Education & Family

Rejection of graduate tax plans labelled 'shambolic'

Pat McFadden
Image caption Pat McFadden says the review of fees is caught up in coalition internal politics

Labour's university spokesman, Pat McFadden, says a change of direction over a graduate tax is "shambolic".

But university leaders have welcomed reports that a graduate tax will not be a replacement for tuition fees.

Business Secretary Vince Cable had suggested a graduate tax last week, but this now appears unlikely.

"A graduate tax is a bad idea that would break the vital link between a student's fees and the institution," says the 1994 Group of universities.

Labour has pointed to this change of direction as an example of divisions within the coalition government.

'Internal politics'

"It is completely shambolic for the Lib Dem secretary of state to make a speech advocating one policy one week, then for a Tory briefing to point in a different direction a week later," said Mr McFadden, who is the shadow business secretary.

"Discussion of higher education finance within the coalition is now being governed more by managing the internal politics of the government than the interests of students, universities or the wider taxpayer."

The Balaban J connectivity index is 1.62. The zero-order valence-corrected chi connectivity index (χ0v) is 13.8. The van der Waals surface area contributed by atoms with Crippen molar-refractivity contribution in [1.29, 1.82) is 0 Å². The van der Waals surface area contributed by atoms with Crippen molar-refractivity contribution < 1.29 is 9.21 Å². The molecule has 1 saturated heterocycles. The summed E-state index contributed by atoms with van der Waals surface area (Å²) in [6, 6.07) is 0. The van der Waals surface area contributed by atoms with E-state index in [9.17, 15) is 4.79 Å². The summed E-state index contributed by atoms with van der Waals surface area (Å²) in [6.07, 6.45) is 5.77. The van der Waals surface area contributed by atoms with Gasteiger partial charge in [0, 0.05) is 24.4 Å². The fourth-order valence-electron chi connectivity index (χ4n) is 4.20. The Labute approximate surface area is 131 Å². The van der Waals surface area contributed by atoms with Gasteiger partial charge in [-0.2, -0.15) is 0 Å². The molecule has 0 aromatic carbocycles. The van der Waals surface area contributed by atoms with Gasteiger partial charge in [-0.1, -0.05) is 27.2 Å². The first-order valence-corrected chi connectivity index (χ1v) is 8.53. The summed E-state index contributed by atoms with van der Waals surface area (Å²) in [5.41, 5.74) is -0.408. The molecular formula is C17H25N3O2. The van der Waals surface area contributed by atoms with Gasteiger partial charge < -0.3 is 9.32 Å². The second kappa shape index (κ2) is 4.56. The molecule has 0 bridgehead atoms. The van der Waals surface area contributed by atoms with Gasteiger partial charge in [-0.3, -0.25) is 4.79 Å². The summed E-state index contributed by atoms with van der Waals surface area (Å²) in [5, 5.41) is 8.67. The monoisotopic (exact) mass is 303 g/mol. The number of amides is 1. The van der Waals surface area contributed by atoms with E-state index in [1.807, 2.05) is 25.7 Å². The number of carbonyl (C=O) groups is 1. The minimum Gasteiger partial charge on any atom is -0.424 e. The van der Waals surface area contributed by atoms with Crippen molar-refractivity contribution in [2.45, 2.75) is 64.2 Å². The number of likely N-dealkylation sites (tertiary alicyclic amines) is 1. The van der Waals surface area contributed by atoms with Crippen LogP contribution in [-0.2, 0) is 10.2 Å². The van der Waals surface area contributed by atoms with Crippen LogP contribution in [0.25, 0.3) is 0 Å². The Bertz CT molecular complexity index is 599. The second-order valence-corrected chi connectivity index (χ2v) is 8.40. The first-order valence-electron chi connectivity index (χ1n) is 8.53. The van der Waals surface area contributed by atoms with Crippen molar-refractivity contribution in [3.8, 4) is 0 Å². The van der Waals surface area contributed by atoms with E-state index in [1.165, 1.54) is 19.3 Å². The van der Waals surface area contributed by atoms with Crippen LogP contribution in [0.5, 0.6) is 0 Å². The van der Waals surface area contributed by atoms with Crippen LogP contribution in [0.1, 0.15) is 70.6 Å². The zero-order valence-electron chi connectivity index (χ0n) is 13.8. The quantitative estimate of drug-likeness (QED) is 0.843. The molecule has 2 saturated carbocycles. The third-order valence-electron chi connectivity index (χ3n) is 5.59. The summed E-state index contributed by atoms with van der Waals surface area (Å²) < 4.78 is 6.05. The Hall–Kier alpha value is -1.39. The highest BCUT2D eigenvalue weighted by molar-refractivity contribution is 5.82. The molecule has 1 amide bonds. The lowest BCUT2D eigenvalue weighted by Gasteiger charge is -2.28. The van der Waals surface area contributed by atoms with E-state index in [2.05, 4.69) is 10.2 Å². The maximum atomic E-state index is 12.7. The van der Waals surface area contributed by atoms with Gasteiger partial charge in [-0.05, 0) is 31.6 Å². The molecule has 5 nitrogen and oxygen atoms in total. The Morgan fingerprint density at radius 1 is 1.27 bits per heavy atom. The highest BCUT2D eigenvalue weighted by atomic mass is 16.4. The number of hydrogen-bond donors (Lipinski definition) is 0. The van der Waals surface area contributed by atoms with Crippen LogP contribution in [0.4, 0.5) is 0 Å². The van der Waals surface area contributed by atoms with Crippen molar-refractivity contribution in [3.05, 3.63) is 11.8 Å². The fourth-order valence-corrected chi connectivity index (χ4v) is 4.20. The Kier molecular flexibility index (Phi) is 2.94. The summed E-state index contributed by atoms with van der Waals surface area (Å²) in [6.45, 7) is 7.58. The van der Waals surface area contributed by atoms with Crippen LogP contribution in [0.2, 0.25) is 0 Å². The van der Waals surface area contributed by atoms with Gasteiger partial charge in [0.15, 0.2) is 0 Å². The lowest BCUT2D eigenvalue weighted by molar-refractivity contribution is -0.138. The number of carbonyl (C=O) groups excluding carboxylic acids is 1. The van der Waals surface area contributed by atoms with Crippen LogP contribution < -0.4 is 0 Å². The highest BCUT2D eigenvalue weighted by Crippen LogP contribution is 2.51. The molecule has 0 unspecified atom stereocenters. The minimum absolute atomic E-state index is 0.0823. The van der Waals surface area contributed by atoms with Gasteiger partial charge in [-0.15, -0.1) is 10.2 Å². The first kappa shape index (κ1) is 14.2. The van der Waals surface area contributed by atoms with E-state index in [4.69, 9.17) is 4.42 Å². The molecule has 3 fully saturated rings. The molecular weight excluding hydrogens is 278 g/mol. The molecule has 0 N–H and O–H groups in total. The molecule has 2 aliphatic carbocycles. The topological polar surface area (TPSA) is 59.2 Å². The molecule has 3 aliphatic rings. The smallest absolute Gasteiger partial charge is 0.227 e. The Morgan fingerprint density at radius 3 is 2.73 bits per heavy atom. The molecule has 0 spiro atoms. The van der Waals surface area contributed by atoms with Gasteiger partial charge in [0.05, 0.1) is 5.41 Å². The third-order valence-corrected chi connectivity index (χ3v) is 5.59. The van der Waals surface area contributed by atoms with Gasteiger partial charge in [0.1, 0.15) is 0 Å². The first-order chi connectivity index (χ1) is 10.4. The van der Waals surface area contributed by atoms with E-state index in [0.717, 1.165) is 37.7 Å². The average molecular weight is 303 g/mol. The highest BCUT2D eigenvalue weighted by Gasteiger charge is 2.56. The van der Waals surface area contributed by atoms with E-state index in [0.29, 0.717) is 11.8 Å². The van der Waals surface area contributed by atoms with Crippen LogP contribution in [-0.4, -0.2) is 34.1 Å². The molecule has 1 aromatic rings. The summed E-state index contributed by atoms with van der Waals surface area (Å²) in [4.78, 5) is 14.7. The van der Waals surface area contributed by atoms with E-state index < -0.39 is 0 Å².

Mr Cable had suggested that a form of graduate tax should be considered in the search for a fairer way of paying for university.

But a senior Conservative source has said that a graduate tax - in which deductions would be taken from graduates' earnings - is no longer likely to be the outcome of changes to fees and funding.

The apparent shift in direction away from adopting a graduate tax has been welcomed by university groups.

Universities are concerned that a graduate tax would mean that the government would control the income from this extra tax, threatening the independence of universities.

"Revenue from this tax would be controlled by government and thus the resource would not be directly linked back to universities," said the 1994 Group, a coalition of research-intensive universities.

"There would be no link between quality of provision and price and less incentive, like that encouraged by a competitive marketplace, for universities to enhance teaching and learning and the student experience."

This view was shared by the Russell Group of leading universities.

"If reports that the government is set to reject proposals for a graduate tax turn out to be true, that is good news for the UK's status as a world leader in higher education," said Wendy Piatt, the Russell Group's director general.

"The current system has all the positive features of a graduate tax without the downsides. All the disadvantages of a pure graduate tax, as outlined in the Russell Group's evidence to the Browne review, explain why no other country has yet implemented this system of graduate repayments," she added.

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